Should Ember better define its use of Slack?

Totally agreed. I believe most folks in this post are on the same page.

Well stated. This combined with better discussion (in this forum) of common pitfalls will almost certainly result in a general “rising tide” that will help everyone.

Yep, hopefully we can move forward with the integration that I’ve mentioned a few times above.

Yes, definitely. I love Discord. I do share the general “I have too many instant messenger clients” complaint, but I’m already always present in discord so I guess its “fine by me”. In the end, I think if we solve for the other points you’ve made, the choice to stay with Slack is likely much less important…

I think moving Slack conversation / questions & answers, if deemed of value, to a repository of knowledge (here or otherwise) makes sense, but I see much value in realtime conversation.

In spite of trying many times, I have never managed to get into the habit of answering questions on Stack Overflow or on a forum, but I answer questions in Slack relatively often. Questions often do not contain the complete picture and if I can immediately ask follow up questions it means I can usually offer my help in the span of a few minutes I happen to have available. On SO or on here, I would have to remember to check for responses, or respond to notifications, and follow up over time, or the asker may never respond, and that’s something that takes a much larger bite of my time and mental overhead.

I share this experience. However, I think this is just another point in favor of a bot to extract conversation from slack to a post here in the forum. It should be straightforward to grab the conversation (edit out the unrelated comments) and post back here, with most of the heavy lifting being done by the integration itself…

1 Like

I have mixed feelings about using a Slack bot to copy the conversations into Discourse. On one hand, I think it’s great to see the flow of the conversation because you can learn a lot from it (for example, the questions that the expert asks the novice to try to identify the problem) but on the other hand, it can also be a lot of noise in the sense of needing to read the whole conversation, to maybe find out that the person who asked the question made a mistake writing a command or something totally unrelated.

Another concern is the lack of tools in Discourse to handle these questions. For example, in StackOverflow a question can be flagged as duplicated but as far as I know, that option is not available here (it’s possible to flag a post but to be reviewed in general). The same happens with the options of editing questions & answers of other people which are not possible here either.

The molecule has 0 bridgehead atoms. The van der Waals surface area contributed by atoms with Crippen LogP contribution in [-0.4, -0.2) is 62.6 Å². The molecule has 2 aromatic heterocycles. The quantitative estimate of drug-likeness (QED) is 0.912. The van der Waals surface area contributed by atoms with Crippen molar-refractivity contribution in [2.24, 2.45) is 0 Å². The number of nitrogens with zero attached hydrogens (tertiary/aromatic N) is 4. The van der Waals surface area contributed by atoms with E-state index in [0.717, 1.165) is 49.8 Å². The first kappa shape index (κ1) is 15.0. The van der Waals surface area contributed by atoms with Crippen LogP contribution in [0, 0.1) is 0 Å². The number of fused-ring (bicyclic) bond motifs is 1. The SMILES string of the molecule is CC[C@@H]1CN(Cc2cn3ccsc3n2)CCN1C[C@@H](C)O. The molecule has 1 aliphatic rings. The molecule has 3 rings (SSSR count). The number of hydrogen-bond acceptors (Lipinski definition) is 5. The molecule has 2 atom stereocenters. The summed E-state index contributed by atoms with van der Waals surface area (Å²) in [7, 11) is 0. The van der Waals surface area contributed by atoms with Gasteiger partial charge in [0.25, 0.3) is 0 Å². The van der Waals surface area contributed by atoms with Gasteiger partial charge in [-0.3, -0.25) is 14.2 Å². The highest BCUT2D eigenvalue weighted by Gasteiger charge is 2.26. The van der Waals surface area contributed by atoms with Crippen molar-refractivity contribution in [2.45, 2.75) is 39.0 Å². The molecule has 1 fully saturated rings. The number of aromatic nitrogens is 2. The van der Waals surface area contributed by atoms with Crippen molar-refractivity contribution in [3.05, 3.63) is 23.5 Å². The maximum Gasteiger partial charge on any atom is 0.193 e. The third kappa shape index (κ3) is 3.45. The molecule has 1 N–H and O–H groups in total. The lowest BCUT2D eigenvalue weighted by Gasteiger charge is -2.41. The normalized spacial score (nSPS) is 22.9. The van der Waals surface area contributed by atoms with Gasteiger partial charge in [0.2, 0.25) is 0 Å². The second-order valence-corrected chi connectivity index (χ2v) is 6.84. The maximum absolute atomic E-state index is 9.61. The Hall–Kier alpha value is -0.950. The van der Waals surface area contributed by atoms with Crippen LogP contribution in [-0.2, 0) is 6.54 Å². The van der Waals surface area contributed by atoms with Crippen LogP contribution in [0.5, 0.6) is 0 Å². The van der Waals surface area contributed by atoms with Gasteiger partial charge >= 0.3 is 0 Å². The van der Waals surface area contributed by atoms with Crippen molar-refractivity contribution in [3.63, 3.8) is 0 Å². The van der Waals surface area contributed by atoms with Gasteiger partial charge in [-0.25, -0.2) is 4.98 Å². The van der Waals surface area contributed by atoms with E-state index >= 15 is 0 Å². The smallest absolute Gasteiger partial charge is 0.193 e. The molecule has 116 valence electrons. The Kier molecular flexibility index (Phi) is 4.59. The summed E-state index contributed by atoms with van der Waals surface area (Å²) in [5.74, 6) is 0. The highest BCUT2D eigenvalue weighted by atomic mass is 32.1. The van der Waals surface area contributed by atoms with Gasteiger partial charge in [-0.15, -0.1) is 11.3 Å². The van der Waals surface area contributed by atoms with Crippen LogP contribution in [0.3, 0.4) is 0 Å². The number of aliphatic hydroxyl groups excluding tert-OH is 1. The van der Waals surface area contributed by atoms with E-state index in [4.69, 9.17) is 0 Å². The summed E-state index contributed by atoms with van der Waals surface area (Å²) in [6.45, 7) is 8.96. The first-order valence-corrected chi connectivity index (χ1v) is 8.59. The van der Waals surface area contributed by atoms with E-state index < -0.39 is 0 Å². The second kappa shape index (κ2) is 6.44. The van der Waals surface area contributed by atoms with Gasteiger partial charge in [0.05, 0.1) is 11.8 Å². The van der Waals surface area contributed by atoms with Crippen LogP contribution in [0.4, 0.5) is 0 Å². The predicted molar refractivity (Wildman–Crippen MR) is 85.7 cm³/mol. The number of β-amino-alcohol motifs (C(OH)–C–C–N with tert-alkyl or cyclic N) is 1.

1 Like

So I just want to point out that many of the core folks (who have chimed in) are leaning on the slack side. I just ask that you don’t lose sight of what the community is asking for as well. As mentioned before, the core needs will likely differ from the community needs. Thx all!

TBH, I don’t understand what you are referencing here. AFAICT the vast majority of folks chiming in here (core, subteam folks, community folks, etc) are quite in favor of moving a non-trivial part of the conversation that happens here.

Perhaps you are referring to the repeated references to there still being a need for realtime communication? IMHO, that’s quite a different beast. Realtime chat is (and will continue to be) very useful for a number of specific situations…

1 Like

Ok, that’s good. I guess I got that feeling from the past couple comments but won’t belabor the point if we’re all on the same page. Thanks!

Any thoughts on when we can start to move on some of these ideas? Things like the redirect from #help can happen anytime. But I suppose there should be some sort of official endorsement of the changes, or just to clarify the support model.?.

Just my two cents here.

At first, I thought real-time conversations for help in Slack was a good thing. To be honest, it’s nice to get that 1-on-1 help and get answers to questions/concerns quickly.

Over time, my mentality on this has shifted for various reasons.

  1. It’s distracting to have another Slack group open at work
  2. You develop a feeling of instant gratification over time (e.g. I need this answered now)
  3. Knowledge transfer is non-existent (e.g. A question will probably be asked and answered with little to no track record)
  4. It’s not beginner friendly

Let me touch on that last one real quick.

I totally loved the Slack channel and thought it was great for beginners, and I’ve definitely pointed people to Slack to ask for help. But that requires a lot of trust (new person) from people (ember folks) you don’t know. Personally, I’m very transparent but many people aren’t immediately and don’t want to create a new alias for themselves just to ask questions - initially. This changes over time, but it’s a big ask for newbies.

Either way, these are observations I’ve had. Hopefully, it’s useful in some manner.


1 Like